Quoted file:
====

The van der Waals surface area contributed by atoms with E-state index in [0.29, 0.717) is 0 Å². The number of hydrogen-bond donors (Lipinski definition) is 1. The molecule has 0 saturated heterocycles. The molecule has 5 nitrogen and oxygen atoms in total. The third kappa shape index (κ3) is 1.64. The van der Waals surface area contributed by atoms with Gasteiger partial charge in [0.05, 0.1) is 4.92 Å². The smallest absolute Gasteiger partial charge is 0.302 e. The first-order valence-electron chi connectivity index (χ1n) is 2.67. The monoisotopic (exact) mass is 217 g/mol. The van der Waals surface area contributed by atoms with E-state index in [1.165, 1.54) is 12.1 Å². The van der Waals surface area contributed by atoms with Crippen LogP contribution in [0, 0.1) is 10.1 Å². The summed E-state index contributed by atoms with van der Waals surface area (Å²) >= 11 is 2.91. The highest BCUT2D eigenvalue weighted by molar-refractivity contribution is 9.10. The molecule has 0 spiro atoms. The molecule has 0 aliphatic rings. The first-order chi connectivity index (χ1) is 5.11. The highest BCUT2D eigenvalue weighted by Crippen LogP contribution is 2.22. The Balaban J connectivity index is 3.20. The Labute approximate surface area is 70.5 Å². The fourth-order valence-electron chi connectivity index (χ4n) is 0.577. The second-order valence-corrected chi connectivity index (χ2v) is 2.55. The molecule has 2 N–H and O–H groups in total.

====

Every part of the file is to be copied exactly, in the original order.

The van der Waals surface area contributed by atoms with E-state index in [0.29, 0.717) is 0 Å². The number of hydrogen-bond donors (Lipinski definition) is 1. The molecule has 0 saturated heterocycles. The molecule has 5 nitrogen and oxygen atoms in total. The third kappa shape index (κ3) is 1.64. The van der Waals surface area contributed by atoms with Gasteiger partial charge in [0.05, 0.1) is 4.92 Å². The smallest absolute Gasteiger partial charge is 0.302 e. The first-order valence-electron chi connectivity index (χ1n) is 2.67. The monoisotopic (exact) mass is 217 g/mol. The van der Waals surface area contributed by atoms with E-state index in [1.165, 1.54) is 12.1 Å². The van der Waals surface area contributed by atoms with Crippen LogP contribution in [0, 0.1) is 10.1 Å². The summed E-state index contributed by atoms with van der Waals surface area (Å²) >= 11 is 2.91. The highest BCUT2D eigenvalue weighted by molar-refractivity contribution is 9.10. The molecule has 0 spiro atoms. The molecule has 0 aliphatic rings. The first-order chi connectivity index (χ1) is 5.11. The highest BCUT2D eigenvalue weighted by Crippen LogP contribution is 2.22. The Balaban J connectivity index is 3.20. The Labute approximate surface area is 70.5 Å². The fourth-order valence-electron chi connectivity index (χ4n) is 0.577. The second-order valence-corrected chi connectivity index (χ2v) is 2.55. The molecule has 2 N–H and O–H groups in total.